Now without the wall, bands play directly in the main room and are ignored by 80 percent of the patrons. The remaining 20 percent are another story: They gather on comfortable couches and chairs with a direct sightline to the players and become utterly absorbed. The density of the drinking crowd serves as soundproofing: At a gig in late March, the brash horns of Weiss and tenor saxophonist Lawrence Clark (subbing for Myron Walden), the relentless bass and drums of Matt Clohesy and Kush Abadey, and the cranked volcanic guitars of Ben Eunson and Andrew Renfroe (subbing for Travis Reuter) sounded warm, satisfying and perfectly in balance. “It’s very high-energy from a rhythm-section point of view,” Clohesy says, “and the soloing is very stretched out, so it’s really an endurance thing. In the beginning I found it physically draining, but now I really appreciate it. I love the energy.”

Continuous sets without pauses, in the manner of ’70s Miles and the Tony Williams Lifetime (and the Contemporary Jazz Quintet, for that matter), have been another chief aspect of PoD’s method from the outset. Reuter remembers entire sets where he never once took his hands off the guitar. “It’s easy to lay out if you’re comping behind a soloist,” he says, “but the gig was a lot more fun if I was playing 100 percent the whole time.” Blending with fellow guitarist Eunson was another welcome challenge.


For two-guitar precedents, one can point to Miles Davis’ use of two fuzzed-out keyboards circa 1970; or two guitars on Pangea and Agharta; or, as Eunson points out, Marc Johnson’s use of John Scofield and Bill Frisell in his quartet Bass Desires. But there’s another influence entirely: the Haitian compas music of Tabou Combo, with whom Weiss used to play. “The thing [that band] really did well is when the two guitarists played together and did these interweaving lines,” the trumpeter recounts. “The other thing is how they recorded horns: One would play a line and then play it again, and they’d pan it left and right, creating this weird stereo sound. It’s never perfectly in tune, so it gives you this kind of wavy thing coming out of both speakers. That’s the idea I had for the [PoD] guitars too.”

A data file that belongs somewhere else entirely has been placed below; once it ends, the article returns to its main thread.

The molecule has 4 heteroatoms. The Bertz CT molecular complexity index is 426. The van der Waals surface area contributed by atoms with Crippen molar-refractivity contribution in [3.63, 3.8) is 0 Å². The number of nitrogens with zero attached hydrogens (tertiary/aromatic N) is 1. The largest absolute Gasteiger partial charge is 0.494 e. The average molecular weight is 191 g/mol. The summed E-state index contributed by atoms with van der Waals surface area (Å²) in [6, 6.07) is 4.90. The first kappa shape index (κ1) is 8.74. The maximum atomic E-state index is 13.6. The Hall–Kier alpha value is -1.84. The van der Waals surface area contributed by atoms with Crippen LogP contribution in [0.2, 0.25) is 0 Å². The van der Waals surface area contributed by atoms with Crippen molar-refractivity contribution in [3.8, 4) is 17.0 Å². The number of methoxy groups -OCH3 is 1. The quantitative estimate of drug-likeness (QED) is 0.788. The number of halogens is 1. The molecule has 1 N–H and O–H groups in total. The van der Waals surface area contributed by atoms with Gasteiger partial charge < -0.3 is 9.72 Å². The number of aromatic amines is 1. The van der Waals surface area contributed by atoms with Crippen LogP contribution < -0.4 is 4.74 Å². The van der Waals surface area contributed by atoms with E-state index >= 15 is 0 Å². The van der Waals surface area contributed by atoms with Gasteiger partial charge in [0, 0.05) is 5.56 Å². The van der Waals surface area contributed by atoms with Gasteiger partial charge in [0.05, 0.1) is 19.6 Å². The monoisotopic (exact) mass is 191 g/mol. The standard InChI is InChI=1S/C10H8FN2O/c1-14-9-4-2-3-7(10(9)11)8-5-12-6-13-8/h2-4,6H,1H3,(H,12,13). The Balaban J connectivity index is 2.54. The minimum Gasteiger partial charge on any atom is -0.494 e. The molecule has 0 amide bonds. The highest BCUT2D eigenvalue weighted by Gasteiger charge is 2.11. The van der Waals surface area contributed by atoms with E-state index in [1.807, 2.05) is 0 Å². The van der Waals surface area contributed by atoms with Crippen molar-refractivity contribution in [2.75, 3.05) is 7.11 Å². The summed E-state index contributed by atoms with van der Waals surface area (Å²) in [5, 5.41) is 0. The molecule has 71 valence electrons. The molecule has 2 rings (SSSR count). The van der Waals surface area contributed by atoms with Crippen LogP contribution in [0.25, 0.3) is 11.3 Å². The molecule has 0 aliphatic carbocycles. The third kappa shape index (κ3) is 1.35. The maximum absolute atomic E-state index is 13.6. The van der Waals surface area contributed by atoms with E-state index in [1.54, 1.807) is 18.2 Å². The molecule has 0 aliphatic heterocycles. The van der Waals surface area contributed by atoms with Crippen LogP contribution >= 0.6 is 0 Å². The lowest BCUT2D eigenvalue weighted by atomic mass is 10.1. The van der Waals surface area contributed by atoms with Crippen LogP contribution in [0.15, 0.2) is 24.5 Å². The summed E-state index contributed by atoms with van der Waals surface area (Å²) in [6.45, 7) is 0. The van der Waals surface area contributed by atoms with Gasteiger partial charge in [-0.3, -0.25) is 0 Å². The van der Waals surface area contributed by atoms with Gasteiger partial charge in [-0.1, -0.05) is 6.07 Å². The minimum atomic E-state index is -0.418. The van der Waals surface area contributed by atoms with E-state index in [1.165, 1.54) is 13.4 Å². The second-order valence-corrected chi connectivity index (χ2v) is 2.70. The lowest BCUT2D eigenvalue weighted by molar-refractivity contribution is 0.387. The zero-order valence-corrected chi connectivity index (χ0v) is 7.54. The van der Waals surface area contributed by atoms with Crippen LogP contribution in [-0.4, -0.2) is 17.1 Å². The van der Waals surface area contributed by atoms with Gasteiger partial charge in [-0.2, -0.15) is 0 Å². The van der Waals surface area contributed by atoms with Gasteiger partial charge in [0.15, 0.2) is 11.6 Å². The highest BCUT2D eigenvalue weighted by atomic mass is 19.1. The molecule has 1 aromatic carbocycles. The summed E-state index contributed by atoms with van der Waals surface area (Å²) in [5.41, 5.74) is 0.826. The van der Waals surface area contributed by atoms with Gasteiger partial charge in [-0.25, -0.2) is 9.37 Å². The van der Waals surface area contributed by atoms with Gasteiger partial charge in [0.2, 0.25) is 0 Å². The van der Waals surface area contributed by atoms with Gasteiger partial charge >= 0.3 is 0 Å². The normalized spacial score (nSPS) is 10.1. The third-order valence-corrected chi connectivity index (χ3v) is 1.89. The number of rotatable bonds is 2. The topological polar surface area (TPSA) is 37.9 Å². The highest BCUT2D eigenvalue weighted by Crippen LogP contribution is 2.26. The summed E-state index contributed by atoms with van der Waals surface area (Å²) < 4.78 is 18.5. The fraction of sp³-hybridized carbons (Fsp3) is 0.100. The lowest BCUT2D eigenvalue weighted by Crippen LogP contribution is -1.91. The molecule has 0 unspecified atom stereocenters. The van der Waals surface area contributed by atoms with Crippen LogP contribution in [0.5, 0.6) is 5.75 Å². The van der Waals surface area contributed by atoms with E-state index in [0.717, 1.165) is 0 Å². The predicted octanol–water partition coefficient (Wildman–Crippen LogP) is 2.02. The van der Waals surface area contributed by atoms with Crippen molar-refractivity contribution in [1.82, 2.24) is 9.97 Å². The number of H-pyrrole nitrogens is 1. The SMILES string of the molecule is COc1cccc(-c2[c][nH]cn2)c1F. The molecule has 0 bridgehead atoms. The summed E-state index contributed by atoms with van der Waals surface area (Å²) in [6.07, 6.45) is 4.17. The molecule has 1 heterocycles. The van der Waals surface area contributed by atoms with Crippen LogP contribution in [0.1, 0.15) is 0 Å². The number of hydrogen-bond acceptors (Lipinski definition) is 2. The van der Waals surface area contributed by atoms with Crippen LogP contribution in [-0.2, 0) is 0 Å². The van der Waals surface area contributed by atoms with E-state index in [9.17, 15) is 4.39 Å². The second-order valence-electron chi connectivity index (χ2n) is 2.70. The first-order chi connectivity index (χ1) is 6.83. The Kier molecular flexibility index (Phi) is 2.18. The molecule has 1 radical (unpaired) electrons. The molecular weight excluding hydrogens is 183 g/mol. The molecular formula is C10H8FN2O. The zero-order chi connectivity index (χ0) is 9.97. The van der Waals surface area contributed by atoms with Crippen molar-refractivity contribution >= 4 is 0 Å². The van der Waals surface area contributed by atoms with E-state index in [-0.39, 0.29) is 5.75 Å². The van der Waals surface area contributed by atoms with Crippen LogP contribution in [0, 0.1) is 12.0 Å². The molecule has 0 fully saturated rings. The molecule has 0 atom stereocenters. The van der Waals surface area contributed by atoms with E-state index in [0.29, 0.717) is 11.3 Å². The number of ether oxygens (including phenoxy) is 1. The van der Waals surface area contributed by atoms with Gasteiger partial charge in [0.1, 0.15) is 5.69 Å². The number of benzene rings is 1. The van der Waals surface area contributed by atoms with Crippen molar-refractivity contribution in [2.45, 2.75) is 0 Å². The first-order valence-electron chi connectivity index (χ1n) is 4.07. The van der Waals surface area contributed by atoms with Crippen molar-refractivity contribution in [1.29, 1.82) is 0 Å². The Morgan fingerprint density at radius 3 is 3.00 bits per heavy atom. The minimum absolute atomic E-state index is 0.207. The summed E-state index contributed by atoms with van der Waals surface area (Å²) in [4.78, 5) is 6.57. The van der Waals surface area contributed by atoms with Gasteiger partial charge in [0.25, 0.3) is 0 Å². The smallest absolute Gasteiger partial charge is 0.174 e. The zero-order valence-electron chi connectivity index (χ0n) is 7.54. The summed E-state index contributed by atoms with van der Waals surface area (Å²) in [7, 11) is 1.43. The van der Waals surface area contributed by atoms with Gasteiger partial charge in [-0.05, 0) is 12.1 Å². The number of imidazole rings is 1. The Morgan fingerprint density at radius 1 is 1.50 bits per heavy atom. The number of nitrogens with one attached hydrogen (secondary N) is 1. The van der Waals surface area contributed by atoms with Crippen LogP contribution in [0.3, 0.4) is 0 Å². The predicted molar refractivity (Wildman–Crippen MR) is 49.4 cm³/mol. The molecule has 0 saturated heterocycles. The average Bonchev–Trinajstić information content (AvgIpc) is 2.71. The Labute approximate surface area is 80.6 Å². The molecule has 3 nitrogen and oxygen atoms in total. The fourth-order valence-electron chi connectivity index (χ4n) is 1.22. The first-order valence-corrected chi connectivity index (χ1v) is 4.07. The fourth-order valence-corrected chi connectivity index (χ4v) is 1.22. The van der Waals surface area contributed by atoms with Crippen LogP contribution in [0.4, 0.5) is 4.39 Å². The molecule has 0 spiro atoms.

The rapport between Reuter and Eunson is very particular, as Eunson notes: “My role is closer to a chordal approach, with a little distortion that fills out the sound like a Rhodes. By contrast, Travis has these wonderful atmospheric sounds, these soundscapes that complement what I do and vice versa. There’s a lot of listening going on.” Weiss is happy with that. “Ben’s ridiculous,” he declares. “He shreds, he does it all and it’s tasteful and melodic. But Travis was really the secret weapon. He’s got a whole different thing going on. And Ben and Travis got along well.”

Putting different incarnations of the band onto the same album, Wake Up Call proceeds in three parts. First is a “Prologue,” an incendiary reading of Mahavishnu Orchestra’s “Sanctuary” featuring the Eunson/Reuter matchup and Walden on tenor. Part II is “Unfinished Business,” three valedictory tracks with the original PoD lineup of Nir Felder and JD Allen. Part III is “New Beginning,” with a return to the new personnel. The album’s repertoire ranges from Charles Moore and Kenny Cox (the beautiful “Sojourn”) to Wayne Shorter, Joe Henderson, Tony Williams and the Brazilian Grupo Um.


What unites all of this music, and all these players, is mastery of the tradition, deep reverence for the material and an eagerness and ability to connect to listeners in 2017. “I think that’s always been the fight in this music,” Weiss says. “It’s always been this tug of war. As long as we lay down a groove, we can still go through these time changes and harmonies and do all the stuff that’s interesting to us. You want to find this balance between reaching people and hitting them over the head with a little extra.”

Originally Published